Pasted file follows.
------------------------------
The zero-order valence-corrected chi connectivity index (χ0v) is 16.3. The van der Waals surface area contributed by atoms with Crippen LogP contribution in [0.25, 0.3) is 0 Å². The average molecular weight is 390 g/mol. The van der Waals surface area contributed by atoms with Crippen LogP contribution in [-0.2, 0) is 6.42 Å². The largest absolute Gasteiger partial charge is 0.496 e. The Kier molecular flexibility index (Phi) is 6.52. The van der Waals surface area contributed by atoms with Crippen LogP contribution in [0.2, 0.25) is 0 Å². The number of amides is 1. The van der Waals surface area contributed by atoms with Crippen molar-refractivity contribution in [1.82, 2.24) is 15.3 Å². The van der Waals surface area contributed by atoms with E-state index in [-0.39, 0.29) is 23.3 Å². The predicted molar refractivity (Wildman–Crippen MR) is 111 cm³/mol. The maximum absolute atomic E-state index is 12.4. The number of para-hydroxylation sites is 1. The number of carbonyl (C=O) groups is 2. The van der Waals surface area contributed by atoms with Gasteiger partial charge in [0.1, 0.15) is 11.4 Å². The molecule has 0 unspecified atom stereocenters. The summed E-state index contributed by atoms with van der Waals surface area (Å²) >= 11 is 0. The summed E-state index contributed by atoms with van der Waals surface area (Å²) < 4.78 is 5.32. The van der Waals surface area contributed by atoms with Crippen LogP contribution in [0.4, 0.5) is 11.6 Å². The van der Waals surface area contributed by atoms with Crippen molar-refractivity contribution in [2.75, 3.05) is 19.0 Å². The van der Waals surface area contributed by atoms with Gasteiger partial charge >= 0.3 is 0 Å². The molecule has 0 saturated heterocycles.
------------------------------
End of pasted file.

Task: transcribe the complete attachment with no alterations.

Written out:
The zero-order valence-corrected chi connectivity index (χ0v) is 16.3. The van der Waals surface area contributed by atoms with Crippen LogP contribution in [0.25, 0.3) is 0 Å². The average molecular weight is 390 g/mol. The van der Waals surface area contributed by atoms with Crippen LogP contribution in [-0.2, 0) is 6.42 Å². The largest absolute Gasteiger partial charge is 0.496 e. The Kier molecular flexibility index (Phi) is 6.52. The van der Waals surface area contributed by atoms with Crippen LogP contribution in [0.2, 0.25) is 0 Å². The number of amides is 1. The van der Waals surface area contributed by atoms with Crippen molar-refractivity contribution in [1.82, 2.24) is 15.3 Å². The van der Waals surface area contributed by atoms with E-state index in [-0.39, 0.29) is 23.3 Å². The predicted molar refractivity (Wildman–Crippen MR) is 111 cm³/mol. The maximum absolute atomic E-state index is 12.4. The number of para-hydroxylation sites is 1. The number of carbonyl (C=O) groups is 2. The van der Waals surface area contributed by atoms with Gasteiger partial charge in [0.1, 0.15) is 11.4 Å². The molecule has 0 unspecified atom stereocenters. The summed E-state index contributed by atoms with van der Waals surface area (Å²) >= 11 is 0. The summed E-state index contributed by atoms with van der Waals surface area (Å²) < 4.78 is 5.32. The van der Waals surface area contributed by atoms with Crippen LogP contribution in [0.4, 0.5) is 11.6 Å². The van der Waals surface area contributed by atoms with Crippen molar-refractivity contribution in [2.75, 3.05) is 19.0 Å². The van der Waals surface area contributed by atoms with Gasteiger partial charge >= 0.3 is 0 Å². The molecule has 0 saturated heterocycles.